F&WW California Director Alexandra Nagy in a May 21 phone interview said she has filed a public records request with SCAQMD regarding what inspectors found after they were sent to the site in response to the odor. Another possibility, according to Nagy, is a spill of mercaptan, the substance added to natural gas to give it its odor, which is highly irritating to eyes, skin and lungs and can cause headaches, dizziness, tremors and seizures, nausea and vomiting. In 2017, the odor from a spill of a single gallon of the substance traveled for miles and was also detected by Porter Ranch residents.

"The sheer volume of odor reports indicates a serious issue in the San Fernando Valley all pointing to Aliso Canyon," Nagy said in a news release. "During the worst gas blowout in U.S. history, SoCal Gas failed to report it for three days to authorities and denied the leak to residents. We have no reason to believe SoCal Gas would behave any differently now. We demand a thorough investigation into the cause of the odor by county and state agencies."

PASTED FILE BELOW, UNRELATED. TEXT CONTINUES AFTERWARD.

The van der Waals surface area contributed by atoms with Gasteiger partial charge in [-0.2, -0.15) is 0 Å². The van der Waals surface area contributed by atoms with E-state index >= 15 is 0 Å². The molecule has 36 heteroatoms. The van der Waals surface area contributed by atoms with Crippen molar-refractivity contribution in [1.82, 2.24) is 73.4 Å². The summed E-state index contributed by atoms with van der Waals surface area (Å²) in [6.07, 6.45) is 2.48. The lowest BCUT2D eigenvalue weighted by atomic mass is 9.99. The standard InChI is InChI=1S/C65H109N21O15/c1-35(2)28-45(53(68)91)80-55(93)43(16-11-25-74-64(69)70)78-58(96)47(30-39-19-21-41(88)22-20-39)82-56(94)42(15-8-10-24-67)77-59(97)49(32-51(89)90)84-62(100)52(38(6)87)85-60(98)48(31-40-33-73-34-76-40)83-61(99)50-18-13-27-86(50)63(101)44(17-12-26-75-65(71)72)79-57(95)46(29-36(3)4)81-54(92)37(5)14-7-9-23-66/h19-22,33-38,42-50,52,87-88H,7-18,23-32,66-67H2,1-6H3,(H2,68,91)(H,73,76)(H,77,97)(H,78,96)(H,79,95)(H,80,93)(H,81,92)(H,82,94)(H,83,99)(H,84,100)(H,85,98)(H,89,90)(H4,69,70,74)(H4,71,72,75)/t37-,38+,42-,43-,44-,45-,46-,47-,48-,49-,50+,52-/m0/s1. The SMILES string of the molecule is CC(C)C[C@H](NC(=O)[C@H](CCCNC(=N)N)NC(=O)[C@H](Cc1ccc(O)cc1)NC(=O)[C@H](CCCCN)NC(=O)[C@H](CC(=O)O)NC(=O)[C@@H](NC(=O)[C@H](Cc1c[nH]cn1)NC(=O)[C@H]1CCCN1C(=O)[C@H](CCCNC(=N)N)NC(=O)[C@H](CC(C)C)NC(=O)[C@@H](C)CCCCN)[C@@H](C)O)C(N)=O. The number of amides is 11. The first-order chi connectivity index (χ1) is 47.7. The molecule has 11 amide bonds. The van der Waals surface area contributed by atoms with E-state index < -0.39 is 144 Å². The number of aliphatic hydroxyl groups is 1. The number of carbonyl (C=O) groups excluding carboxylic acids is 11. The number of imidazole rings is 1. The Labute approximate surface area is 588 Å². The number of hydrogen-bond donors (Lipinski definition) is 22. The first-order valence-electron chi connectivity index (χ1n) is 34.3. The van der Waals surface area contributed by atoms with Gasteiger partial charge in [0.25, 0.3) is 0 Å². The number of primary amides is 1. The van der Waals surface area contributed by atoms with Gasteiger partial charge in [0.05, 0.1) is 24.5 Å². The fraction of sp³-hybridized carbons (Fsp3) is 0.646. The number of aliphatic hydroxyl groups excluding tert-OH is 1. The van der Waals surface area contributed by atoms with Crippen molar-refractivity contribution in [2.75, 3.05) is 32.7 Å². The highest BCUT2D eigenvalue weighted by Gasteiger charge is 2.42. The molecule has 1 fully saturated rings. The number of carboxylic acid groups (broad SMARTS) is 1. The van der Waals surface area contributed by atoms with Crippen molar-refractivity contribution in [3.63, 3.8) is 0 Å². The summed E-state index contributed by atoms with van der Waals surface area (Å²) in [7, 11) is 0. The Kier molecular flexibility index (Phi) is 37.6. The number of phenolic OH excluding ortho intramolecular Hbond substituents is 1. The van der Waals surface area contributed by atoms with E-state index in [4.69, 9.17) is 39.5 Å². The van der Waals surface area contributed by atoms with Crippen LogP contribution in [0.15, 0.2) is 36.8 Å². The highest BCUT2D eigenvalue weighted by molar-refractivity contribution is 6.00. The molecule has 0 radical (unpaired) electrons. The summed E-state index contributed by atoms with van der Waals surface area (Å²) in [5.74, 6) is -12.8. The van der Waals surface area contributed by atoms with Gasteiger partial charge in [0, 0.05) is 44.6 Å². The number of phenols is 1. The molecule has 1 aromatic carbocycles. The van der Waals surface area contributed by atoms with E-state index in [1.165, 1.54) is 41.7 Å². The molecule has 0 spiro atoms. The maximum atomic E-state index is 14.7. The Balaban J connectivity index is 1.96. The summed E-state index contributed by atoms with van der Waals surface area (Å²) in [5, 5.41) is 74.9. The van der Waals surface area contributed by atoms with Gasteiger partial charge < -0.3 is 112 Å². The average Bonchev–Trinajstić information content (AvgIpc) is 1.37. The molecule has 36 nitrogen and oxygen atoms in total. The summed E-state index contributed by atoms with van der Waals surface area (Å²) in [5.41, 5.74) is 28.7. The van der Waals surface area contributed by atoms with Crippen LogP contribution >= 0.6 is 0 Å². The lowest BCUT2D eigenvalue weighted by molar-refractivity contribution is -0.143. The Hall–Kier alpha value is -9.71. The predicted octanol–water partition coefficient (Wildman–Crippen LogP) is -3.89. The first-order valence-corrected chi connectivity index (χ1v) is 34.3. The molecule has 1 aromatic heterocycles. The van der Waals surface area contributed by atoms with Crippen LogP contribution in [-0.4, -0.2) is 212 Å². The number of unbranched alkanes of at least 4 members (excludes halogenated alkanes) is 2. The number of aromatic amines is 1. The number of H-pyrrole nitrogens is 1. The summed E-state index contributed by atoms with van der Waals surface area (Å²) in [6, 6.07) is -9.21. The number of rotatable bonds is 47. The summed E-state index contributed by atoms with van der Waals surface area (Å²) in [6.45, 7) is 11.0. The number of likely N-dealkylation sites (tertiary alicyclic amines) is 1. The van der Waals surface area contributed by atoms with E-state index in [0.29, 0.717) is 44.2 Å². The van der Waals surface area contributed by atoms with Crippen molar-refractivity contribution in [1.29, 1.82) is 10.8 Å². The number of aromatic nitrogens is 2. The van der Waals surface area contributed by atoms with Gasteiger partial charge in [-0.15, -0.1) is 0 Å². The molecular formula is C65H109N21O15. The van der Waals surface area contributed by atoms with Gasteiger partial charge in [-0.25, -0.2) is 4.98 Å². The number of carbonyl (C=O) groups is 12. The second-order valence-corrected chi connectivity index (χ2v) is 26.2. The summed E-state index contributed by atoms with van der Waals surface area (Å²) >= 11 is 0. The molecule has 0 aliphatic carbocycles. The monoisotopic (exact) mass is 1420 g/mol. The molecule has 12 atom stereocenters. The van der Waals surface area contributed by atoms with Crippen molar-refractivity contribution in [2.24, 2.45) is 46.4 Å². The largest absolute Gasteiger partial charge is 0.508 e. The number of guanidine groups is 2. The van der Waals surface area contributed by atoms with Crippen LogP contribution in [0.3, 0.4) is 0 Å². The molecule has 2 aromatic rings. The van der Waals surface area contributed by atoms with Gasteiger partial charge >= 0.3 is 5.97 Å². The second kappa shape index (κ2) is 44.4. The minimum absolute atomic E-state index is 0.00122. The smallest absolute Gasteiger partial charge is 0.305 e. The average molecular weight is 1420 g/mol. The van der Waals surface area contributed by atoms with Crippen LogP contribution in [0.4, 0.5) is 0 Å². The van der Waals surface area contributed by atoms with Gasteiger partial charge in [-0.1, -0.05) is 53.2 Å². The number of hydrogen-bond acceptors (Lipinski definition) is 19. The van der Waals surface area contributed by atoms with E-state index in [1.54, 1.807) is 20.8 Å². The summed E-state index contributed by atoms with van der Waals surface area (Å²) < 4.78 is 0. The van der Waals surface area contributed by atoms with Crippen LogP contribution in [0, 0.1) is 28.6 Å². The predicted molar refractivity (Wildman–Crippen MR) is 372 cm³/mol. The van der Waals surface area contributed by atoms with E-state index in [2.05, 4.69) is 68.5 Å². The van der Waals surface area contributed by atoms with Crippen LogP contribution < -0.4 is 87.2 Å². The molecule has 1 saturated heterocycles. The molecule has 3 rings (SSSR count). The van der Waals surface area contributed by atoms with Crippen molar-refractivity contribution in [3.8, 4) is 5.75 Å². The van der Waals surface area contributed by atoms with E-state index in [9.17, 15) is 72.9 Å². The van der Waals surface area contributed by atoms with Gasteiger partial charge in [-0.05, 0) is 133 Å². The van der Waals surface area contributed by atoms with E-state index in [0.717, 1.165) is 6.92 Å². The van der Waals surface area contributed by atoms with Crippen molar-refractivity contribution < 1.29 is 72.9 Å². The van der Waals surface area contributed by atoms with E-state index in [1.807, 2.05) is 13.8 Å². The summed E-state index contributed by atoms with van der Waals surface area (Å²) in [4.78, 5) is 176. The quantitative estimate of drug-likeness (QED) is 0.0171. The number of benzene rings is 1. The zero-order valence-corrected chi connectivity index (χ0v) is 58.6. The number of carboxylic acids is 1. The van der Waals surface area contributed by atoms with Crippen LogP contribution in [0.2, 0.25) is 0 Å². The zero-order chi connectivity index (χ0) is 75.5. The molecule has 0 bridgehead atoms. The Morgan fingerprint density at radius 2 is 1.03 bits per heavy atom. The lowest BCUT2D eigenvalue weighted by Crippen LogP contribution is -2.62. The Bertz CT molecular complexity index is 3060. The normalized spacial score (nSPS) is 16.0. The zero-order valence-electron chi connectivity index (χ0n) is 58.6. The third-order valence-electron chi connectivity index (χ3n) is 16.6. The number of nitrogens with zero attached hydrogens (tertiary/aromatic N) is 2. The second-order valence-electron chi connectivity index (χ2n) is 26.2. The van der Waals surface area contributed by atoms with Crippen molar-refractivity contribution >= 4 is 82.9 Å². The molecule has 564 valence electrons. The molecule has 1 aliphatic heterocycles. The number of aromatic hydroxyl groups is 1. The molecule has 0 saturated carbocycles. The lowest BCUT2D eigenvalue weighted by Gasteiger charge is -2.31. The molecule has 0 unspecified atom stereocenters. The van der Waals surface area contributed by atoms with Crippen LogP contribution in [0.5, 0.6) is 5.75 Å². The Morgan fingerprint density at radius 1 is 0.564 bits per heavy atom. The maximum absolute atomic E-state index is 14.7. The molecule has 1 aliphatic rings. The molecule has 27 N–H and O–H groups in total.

The environmental group argues that Porter Ranch is 17 miles from the coast, and the red tide smell has only traveled one mile inland in the past.

The red tide has attracted attention not only for the blue luminescent effect it produces on ocean waves, but for the stench created when the algae blooms break down. A May 12 article in the Los Angeles Times said the red tide had been heavy this year. The irritating smell had traveled a mile and half inland, according to the story, but people were still visiting the beach, swimming and surfing.